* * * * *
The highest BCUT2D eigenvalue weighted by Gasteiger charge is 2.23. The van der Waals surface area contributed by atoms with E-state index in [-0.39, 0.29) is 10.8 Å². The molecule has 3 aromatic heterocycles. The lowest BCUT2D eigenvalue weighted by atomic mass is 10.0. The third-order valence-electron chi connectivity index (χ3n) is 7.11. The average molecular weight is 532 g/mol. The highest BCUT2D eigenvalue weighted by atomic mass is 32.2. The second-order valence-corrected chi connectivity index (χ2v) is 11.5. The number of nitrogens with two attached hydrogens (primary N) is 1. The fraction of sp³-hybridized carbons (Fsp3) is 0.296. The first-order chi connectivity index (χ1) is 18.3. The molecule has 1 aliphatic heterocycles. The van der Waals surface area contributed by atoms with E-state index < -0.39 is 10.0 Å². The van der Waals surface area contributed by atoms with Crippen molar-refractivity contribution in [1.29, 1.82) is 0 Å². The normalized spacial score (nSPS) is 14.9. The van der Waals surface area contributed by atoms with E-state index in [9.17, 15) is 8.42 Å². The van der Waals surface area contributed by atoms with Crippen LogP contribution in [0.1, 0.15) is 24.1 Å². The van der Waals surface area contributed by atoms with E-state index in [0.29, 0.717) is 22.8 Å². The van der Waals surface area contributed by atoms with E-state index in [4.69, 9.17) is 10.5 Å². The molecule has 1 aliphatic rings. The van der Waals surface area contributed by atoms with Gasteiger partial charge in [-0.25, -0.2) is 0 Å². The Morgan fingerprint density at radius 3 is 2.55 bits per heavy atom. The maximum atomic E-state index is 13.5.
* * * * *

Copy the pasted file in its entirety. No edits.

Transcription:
The highest BCUT2D eigenvalue weighted by Gasteiger charge is 2.23. The van der Waals surface area contributed by atoms with E-state index in [-0.39, 0.29) is 10.8 Å². The molecule has 3 aromatic heterocycles. The lowest BCUT2D eigenvalue weighted by atomic mass is 10.0. The third-order valence-electron chi connectivity index (χ3n) is 7.11. The average molecular weight is 532 g/mol. The highest BCUT2D eigenvalue weighted by atomic mass is 32.2. The second-order valence-corrected chi connectivity index (χ2v) is 11.5. The number of nitrogens with two attached hydrogens (primary N) is 1. The fraction of sp³-hybridized carbons (Fsp3) is 0.296. The first-order chi connectivity index (χ1) is 18.3. The molecule has 1 aliphatic heterocycles. The van der Waals surface area contributed by atoms with E-state index < -0.39 is 10.0 Å². The van der Waals surface area contributed by atoms with Crippen molar-refractivity contribution in [1.29, 1.82) is 0 Å². The normalized spacial score (nSPS) is 14.9. The van der Waals surface area contributed by atoms with E-state index in [9.17, 15) is 8.42 Å². The van der Waals surface area contributed by atoms with Crippen LogP contribution in [0.1, 0.15) is 24.1 Å². The van der Waals surface area contributed by atoms with E-state index in [0.29, 0.717) is 22.8 Å². The van der Waals surface area contributed by atoms with E-state index in [4.69, 9.17) is 10.5 Å². The molecule has 1 aliphatic rings. The van der Waals surface area contributed by atoms with Gasteiger partial charge in [-0.25, -0.2) is 0 Å². The Morgan fingerprint density at radius 3 is 2.55 bits per heavy atom. The maximum atomic E-state index is 13.5.